The individuals who collected information for Uber were intended to be ghosts, according to the storey. For years, they served as unsearchable sentinels, notifying leaders about the behaviour of rivals, adversaries, and dissatisfied staff in the background. Yet in 2017, one of the team’s members turned on the others, accusing them of theft of trade secrets, eavesdropping, and deleting evidence. The secrecy of the close-knit group came to an abrupt halt.
Their former co-worker, Richard Jacobs, alleged that they broke the law while carrying out some of Uber’s dirtiest missions in an April 2017 email given to the company’s highest-ranking officials. His lawyer responded with a letter in which he claimed that the team had gone so far as to infiltrate other governments and wiretap Uber’s own staff members.
However, the most serious charges of unlawful activities made by Mr. Jacobs were shown to be untrue. In June, over four years after his statements gained widespread notice, he issued a formal retraction. Mr. Jacobs clarified in a letter to his former co-workers that he wrote as part of a legal settlement that he had never meant to imply that they had broken the law.
In many ways, Mr. Jacobs’ narrative, and the years it took to piece it together, were intertwined with Uber’s tarnished image. In the months leading up to the publication of his account, the ride-hailing firm has been accused of allowing widespread workplace harassment, mishandling medical information, and failing to disclose data breaches.
An Uber spokeswoman refused to comment on what Mr. Jacobs stated and later reversed — or on the ramifications of those statements for the individuals engaged in the case.
In the end, Uber’s tarnished brand was more closely associated with its workers than with the corporation as a whole. This narrative is based on hundreds of pages of records from litigation related to the event, as well as talks with several of the men who were engaged in the incident, who are speaking publicly for the first time about that chapter in their careers and its repercussions.
It was a bittersweet departure, to say the very least. The organisation had employed Mr. Gicinto for more than a decade, during which time he travelled the globe, refining his abilities to cultivate sources and gather intelligence. His wife also worked for the government, but the demands of their jobs put a burden on the family’s finances. Mr. Gicinto was often absent from his son’s birthday celebrations and wished to spend more time at home.
The next Monday, he came to the Uber headquarters in Washington, D.C. There were no security officers on duty, and there were no metal detectors. In the workplace, Mr. Gicinto could stroll right in and into the facility, which was a huge space with fishbowl conference rooms and an almost unlimited supply of complimentary refreshments.
Uber was rapidly expanding into new international areas throughout that year. The retaliation was quick and, in some cases, brutal. A large number of taxi drivers demonstrated around the country, and some Uber vehicles were set ablaze and drivers were attacked in Nairobi, Kenya. The data of Uber’s customers was collected by competitors in China and India, who employed sophisticated tactics to undercut the company’s costs.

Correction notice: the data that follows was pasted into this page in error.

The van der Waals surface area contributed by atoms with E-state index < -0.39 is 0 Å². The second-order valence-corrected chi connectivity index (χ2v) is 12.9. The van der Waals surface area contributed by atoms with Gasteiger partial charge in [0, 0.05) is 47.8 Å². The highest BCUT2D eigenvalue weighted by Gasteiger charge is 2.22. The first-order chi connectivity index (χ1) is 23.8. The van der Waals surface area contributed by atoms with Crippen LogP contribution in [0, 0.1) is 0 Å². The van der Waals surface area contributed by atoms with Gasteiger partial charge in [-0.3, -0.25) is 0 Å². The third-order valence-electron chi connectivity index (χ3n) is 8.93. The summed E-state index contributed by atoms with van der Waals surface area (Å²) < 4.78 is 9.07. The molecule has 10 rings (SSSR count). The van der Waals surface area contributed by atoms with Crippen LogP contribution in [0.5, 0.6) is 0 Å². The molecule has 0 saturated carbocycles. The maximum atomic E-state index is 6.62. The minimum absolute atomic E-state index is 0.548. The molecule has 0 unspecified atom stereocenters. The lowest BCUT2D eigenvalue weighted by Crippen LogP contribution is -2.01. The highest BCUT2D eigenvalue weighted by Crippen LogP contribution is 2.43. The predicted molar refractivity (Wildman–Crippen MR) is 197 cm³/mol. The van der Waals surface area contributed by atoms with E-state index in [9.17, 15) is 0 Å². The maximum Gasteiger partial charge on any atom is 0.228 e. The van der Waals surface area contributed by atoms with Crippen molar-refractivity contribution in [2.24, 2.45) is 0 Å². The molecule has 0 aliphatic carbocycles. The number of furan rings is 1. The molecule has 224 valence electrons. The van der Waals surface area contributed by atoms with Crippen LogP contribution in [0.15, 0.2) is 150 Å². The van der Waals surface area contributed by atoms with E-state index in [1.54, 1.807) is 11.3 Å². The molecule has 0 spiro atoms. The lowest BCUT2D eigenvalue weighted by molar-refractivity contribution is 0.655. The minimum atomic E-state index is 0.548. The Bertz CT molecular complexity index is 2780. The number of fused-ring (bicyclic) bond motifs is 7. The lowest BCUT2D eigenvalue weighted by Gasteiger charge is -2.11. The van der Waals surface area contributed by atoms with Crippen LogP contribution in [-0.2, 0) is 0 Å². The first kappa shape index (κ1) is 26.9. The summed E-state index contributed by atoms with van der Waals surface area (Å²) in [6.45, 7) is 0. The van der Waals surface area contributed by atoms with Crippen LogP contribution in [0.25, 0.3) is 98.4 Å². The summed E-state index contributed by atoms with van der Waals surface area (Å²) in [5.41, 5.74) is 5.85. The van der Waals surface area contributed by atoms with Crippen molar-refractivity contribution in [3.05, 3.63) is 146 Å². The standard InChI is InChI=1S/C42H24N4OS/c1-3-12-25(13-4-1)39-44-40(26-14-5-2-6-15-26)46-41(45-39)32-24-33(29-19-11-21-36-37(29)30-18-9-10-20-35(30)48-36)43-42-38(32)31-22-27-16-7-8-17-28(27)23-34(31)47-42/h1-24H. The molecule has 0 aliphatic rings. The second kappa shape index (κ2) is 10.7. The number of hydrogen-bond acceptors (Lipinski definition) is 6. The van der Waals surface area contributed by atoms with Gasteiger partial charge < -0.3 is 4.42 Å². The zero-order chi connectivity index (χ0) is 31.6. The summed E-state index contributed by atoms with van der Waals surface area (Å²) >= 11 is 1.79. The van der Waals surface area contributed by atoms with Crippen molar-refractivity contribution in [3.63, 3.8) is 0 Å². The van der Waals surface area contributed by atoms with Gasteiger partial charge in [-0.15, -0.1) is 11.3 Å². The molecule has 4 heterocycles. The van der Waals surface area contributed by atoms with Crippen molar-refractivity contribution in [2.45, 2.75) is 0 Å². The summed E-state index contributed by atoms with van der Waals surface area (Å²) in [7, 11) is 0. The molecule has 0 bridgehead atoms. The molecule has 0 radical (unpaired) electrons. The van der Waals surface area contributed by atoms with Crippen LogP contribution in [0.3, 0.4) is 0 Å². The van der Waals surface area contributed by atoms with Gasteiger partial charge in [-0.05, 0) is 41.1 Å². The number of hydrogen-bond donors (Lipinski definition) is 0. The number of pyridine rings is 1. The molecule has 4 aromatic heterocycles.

Uber started recruiting a team of former C.I.A. agents such as Mr. Gicinto, as well as law enforcement officials and cybersecurity specialists, in order to fight back. The team would collect information regarding threats against Uber drivers and executives, as well as information about competitive firms and prospective acquisitions, according to the company.
Additionally, in addition to Uber’s hiring of former CIA and National Security Agency hackers to fend off cyberattacks, Google, Facebook, and Amazon hired former Federal Bureau of Investigation agents to staff teams responsible for fielding law enforcement requests, and former Pentagon officials to advise on defence contracts.
Despite this, their workload increased significantly. In order to keep track on Uber’s rivals in other countries, whether they were taxi drivers or executives at the Chinese ride-hailing company Didi, the group, which expanded to encompass dozens of people, was established. As well as protecting their own executives from monitoring, they needed to guard against web-scraping activities, which employed automated systems to gather information about Uber’s pricing and driver supply.
It was a difficult and time-consuming process. The team outsourced certain initiatives to intelligence organisations, which hired contractors to infiltrate driver demonstrations in order to stay on top of the workload. Other work was completed in-house, as Uber developed its own scraping mechanism to collect vast volumes of competition information. Scraping public data is permissible, however the use of such material for commercial purposes is restricted by the law.
The job went on as before. As Mr. Gicinto remembered, the team informed Dara Khosrowshahi, the new chief executive, on intelligence it had obtained after surveilling self-driving vehicles belonging to Cruise, a General Motors-owned company, on the information it had gathered. Mr. West’s legal team had leaked information to The Information, a technology magazine, and the investigation was launched.
The members of the team quit one by one. Mr. Henley joined the internet infrastructure company Cloudflare, while Mr. Nocon and Mr. Gicinto joined the Tesla Motors Corporation. Mr. Russo has returned to his previous government position. Uber filed a lawsuit against them after they departed, alleging that they had stolen private material from the firm.